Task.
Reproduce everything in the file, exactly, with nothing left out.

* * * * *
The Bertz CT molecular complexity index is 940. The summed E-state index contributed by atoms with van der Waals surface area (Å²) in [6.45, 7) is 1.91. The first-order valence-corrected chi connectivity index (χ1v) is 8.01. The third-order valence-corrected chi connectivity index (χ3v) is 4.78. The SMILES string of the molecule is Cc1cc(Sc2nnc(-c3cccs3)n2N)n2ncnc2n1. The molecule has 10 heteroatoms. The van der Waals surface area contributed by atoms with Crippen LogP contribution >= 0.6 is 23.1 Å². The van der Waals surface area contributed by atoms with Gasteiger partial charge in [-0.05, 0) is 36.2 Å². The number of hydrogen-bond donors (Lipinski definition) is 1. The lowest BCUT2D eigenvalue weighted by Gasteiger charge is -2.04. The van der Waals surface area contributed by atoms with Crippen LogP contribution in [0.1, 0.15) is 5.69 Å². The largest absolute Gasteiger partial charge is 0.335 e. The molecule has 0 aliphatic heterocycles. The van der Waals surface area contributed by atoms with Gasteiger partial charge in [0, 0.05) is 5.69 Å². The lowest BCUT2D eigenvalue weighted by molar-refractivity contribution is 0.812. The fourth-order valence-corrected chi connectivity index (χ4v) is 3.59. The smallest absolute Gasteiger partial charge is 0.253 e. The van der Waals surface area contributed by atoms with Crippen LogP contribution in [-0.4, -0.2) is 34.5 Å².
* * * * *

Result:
The Bertz CT molecular complexity index is 940. The summed E-state index contributed by atoms with van der Waals surface area (Å²) in [6.45, 7) is 1.91. The first-order valence-corrected chi connectivity index (χ1v) is 8.01. The third-order valence-corrected chi connectivity index (χ3v) is 4.78. The SMILES string of the molecule is Cc1cc(Sc2nnc(-c3cccs3)n2N)n2ncnc2n1. The molecule has 10 heteroatoms. The van der Waals surface area contributed by atoms with Crippen LogP contribution >= 0.6 is 23.1 Å². The van der Waals surface area contributed by atoms with Gasteiger partial charge in [-0.05, 0) is 36.2 Å². The number of hydrogen-bond donors (Lipinski definition) is 1. The lowest BCUT2D eigenvalue weighted by Gasteiger charge is -2.04. The van der Waals surface area contributed by atoms with Crippen LogP contribution in [0.1, 0.15) is 5.69 Å². The largest absolute Gasteiger partial charge is 0.335 e. The molecule has 0 aliphatic heterocycles. The van der Waals surface area contributed by atoms with Gasteiger partial charge in [0, 0.05) is 5.69 Å². The lowest BCUT2D eigenvalue weighted by molar-refractivity contribution is 0.812. The fourth-order valence-corrected chi connectivity index (χ4v) is 3.59. The smallest absolute Gasteiger partial charge is 0.253 e. The van der Waals surface area contributed by atoms with Crippen LogP contribution in [-0.4, -0.2) is 34.5 Å².